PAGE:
Marshville Prepares for Future of Transportation

Using Electric Vehicle Charging to Support Local Economic Development

The Town of Marshville, located in Union County, NC, is a small town with big plans for the future. Marshville has just under 3,000 people, sits along the Highway 74 bypass and is about 35 miles outside of the City of Charlotte. Thanks to the Monroe Expressway, trips from the state’s largest city to the beach and from eastern counties to the mountains are much faster now. However, Marshville also wants travelers to enjoy its unique local attractions and the small-town charm created by local businesses. Bringing vitality into Marshville requires improvements to U.S. Highway 74.

As transportation technologies advance, electric vehicles have captured an increasing part of the passenger vehicle market and it is important that communities plan ahead so they can meet the needs of the emerging passenger fleet. Electric vehicle adoption in the U.S. has increased by 40% over the last decade and shows no sign of slowing down, so it is important that municipalities plan to implement facilities and infrastructure to support this new transportation type as soon as possible.1 Highway 74 acts as a tourist route from one end of the state to the other but finding an electric vehicle charging station along this corridor can be difficult. The US DOE-run, Alternative Fuels Data Center Station Locator is a good third party charging station finder, however, there are not currently many charging stations located along Highway 74. The closest stations to Marshville are located in Monroe and Wadesboro.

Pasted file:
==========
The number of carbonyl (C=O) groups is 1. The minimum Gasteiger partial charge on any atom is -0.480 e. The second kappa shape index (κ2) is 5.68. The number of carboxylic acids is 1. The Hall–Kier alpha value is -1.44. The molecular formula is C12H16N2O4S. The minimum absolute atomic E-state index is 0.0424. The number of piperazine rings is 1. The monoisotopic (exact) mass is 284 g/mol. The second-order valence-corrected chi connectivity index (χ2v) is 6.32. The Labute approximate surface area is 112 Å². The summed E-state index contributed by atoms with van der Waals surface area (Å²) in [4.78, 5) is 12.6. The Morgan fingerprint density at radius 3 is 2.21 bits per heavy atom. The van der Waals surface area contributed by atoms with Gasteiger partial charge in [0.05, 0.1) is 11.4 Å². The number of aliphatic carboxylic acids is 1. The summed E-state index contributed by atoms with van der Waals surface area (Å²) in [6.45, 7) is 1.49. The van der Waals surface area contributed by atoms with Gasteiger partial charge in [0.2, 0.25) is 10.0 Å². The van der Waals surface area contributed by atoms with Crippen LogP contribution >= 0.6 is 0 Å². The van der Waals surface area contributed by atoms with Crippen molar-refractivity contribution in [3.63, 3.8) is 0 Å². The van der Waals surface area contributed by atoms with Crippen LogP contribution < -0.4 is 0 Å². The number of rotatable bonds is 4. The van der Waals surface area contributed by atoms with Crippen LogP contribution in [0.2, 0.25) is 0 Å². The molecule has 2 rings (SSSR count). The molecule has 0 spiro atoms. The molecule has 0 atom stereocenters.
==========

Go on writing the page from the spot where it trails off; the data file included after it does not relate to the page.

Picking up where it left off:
The N.C. Department of Transportation has identified Highway 74 as a key corridor for future electric vehicle infrastructure and there are several efforts to increase electric vehicle support infrastructure across the state. As such, Marshville saw the importance of providing this essential infrastructure and made plans to expand the electric vehicle charging network with a DC Fast charger, bringing visitors into the community to support the economic vitality of the community. The DC Fast charger is the quickest kind of electric vehicle charger, averaging about 100 miles of range in just over half an hour, depending upon the vehicle and the vehicle’s normal range, and are ideal for longer travel situations. With grant and consulting assistance from the Centralina Clean Fuels Coalition, the Town received $91,000 in funding for the purchase and installation of a Phase 1 DC Fast Charger as part of the North Carolina Volkswagen (VW) Settlement program2. The grant will cover the cost to plan, purchase and install the electric vehicle charger.

Marshville has already begun the initial planning work for modifying parking spaces and installing electricity to the charger location, a municipal-owned parking lot off N. Elm Street between E. Medlin Street and Walters Road. This location is conveniently near a popular tourist attraction – the new mural of Randy Travis, a local music star. Projects like the DC Fast Charger will act as a conduit for visitors to stop and experience all the new and unique features of this quintessential small town.

If your municipality is interested in transportation sustainability efforts but you aren’t sure how to get started, Centralina Clean Fuels Coalition (CCFC) is your local contact for considerations, infrastructure, vehicles, funding and more. Please contact Jason Wager, CCFC Coordinator at or Carina Soriano, CCFC Co-Coordinator at for more information.

Written by: Carina Soriano and Michelle Nance

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  2. The VW Settlement is a national agreement between the German automaker and the U.S. Department of Justice on behalf of the U.S. Environmental Protection Agency for a violation of emissions regulations by VW. As a result, each state has allocations of money to spend on emission mitigation and buyback efforts. More information about the VW Settlement Program in North Carolina can be found here.
Update (December 2021)

The Town of Marshville, in partnership with the Centralina Clean Fuels Coalition, unveiled its new electric vehicle fast-charging station to the public on Monday, Nov. 15. Read more about it in the Union County Weekly or on the Centralina Clean Fuels Coalition website.